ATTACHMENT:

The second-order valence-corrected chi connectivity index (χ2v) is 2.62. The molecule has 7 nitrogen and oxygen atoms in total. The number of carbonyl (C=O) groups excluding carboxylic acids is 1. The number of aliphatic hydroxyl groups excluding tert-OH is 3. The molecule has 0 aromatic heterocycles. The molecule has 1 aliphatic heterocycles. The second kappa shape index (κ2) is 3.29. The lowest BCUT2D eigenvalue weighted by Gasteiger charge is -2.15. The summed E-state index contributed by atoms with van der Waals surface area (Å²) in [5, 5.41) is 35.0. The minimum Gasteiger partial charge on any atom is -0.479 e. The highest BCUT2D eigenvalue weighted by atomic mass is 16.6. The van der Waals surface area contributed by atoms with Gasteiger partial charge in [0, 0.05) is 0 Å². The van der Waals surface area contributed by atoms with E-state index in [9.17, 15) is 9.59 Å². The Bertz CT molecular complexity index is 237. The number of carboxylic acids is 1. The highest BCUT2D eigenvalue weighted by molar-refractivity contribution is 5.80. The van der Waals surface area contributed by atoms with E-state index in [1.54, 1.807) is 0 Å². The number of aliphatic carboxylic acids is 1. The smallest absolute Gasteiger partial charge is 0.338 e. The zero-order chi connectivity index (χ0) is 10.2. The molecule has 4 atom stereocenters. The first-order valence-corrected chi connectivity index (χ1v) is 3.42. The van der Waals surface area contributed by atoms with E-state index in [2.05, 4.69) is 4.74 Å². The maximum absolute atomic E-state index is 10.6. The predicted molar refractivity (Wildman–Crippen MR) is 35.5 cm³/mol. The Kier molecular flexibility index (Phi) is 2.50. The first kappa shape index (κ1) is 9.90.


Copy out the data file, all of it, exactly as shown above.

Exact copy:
The second-order valence-corrected chi connectivity index (χ2v) is 2.62. The molecule has 7 nitrogen and oxygen atoms in total. The number of carbonyl (C=O) groups excluding carboxylic acids is 1. The number of aliphatic hydroxyl groups excluding tert-OH is 3. The molecule has 0 aromatic heterocycles. The molecule has 1 aliphatic heterocycles. The second kappa shape index (κ2) is 3.29. The lowest BCUT2D eigenvalue weighted by Gasteiger charge is -2.15. The summed E-state index contributed by atoms with van der Waals surface area (Å²) in [5, 5.41) is 35.0. The minimum Gasteiger partial charge on any atom is -0.479 e. The highest BCUT2D eigenvalue weighted by atomic mass is 16.6. The van der Waals surface area contributed by atoms with Gasteiger partial charge in [0, 0.05) is 0 Å². The van der Waals surface area contributed by atoms with E-state index in [9.17, 15) is 9.59 Å². The Bertz CT molecular complexity index is 237. The number of carboxylic acids is 1. The highest BCUT2D eigenvalue weighted by molar-refractivity contribution is 5.80. The van der Waals surface area contributed by atoms with E-state index in [1.54, 1.807) is 0 Å². The number of aliphatic carboxylic acids is 1. The smallest absolute Gasteiger partial charge is 0.338 e. The zero-order chi connectivity index (χ0) is 10.2. The molecule has 4 atom stereocenters. The first-order valence-corrected chi connectivity index (χ1v) is 3.42. The van der Waals surface area contributed by atoms with E-state index in [2.05, 4.69) is 4.74 Å². The maximum absolute atomic E-state index is 10.6. The predicted molar refractivity (Wildman–Crippen MR) is 35.5 cm³/mol. The Kier molecular flexibility index (Phi) is 2.50. The first kappa shape index (κ1) is 9.90.